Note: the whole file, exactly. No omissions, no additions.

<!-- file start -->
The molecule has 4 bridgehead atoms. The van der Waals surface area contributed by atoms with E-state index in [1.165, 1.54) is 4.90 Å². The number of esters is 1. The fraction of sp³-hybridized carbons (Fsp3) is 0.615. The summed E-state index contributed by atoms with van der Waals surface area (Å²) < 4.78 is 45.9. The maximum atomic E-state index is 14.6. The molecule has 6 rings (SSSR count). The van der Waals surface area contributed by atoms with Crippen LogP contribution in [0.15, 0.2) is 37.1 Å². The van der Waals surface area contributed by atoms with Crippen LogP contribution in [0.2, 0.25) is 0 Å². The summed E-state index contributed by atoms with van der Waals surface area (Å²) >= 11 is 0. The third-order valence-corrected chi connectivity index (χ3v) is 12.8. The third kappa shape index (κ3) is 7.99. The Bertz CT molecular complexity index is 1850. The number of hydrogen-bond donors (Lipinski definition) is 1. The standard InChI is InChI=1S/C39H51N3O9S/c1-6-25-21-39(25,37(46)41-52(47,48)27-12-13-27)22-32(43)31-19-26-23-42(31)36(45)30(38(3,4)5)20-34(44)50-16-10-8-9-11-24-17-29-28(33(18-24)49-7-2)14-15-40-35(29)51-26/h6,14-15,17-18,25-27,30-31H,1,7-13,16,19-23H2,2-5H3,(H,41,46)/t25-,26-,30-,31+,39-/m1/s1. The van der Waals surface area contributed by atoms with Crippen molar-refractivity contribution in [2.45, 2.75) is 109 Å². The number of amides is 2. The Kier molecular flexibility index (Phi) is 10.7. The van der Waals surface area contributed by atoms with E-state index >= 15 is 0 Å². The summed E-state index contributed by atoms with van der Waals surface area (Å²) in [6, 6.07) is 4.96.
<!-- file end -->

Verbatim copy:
The molecule has 4 bridgehead atoms. The van der Waals surface area contributed by atoms with E-state index in [1.165, 1.54) is 4.90 Å². The number of esters is 1. The fraction of sp³-hybridized carbons (Fsp3) is 0.615. The summed E-state index contributed by atoms with van der Waals surface area (Å²) < 4.78 is 45.9. The maximum atomic E-state index is 14.6. The molecule has 6 rings (SSSR count). The van der Waals surface area contributed by atoms with Crippen LogP contribution in [0.15, 0.2) is 37.1 Å². The van der Waals surface area contributed by atoms with Crippen LogP contribution in [0.2, 0.25) is 0 Å². The summed E-state index contributed by atoms with van der Waals surface area (Å²) >= 11 is 0. The third-order valence-corrected chi connectivity index (χ3v) is 12.8. The third kappa shape index (κ3) is 7.99. The Bertz CT molecular complexity index is 1850. The number of hydrogen-bond donors (Lipinski definition) is 1. The standard InChI is InChI=1S/C39H51N3O9S/c1-6-25-21-39(25,37(46)41-52(47,48)27-12-13-27)22-32(43)31-19-26-23-42(31)36(45)30(38(3,4)5)20-34(44)50-16-10-8-9-11-24-17-29-28(33(18-24)49-7-2)14-15-40-35(29)51-26/h6,14-15,17-18,25-27,30-31H,1,7-13,16,19-23H2,2-5H3,(H,41,46)/t25-,26-,30-,31+,39-/m1/s1. The van der Waals surface area contributed by atoms with Crippen molar-refractivity contribution in [2.45, 2.75) is 109 Å². The number of amides is 2. The Kier molecular flexibility index (Phi) is 10.7. The van der Waals surface area contributed by atoms with E-state index >= 15 is 0 Å². The summed E-state index contributed by atoms with van der Waals surface area (Å²) in [6, 6.07) is 4.96.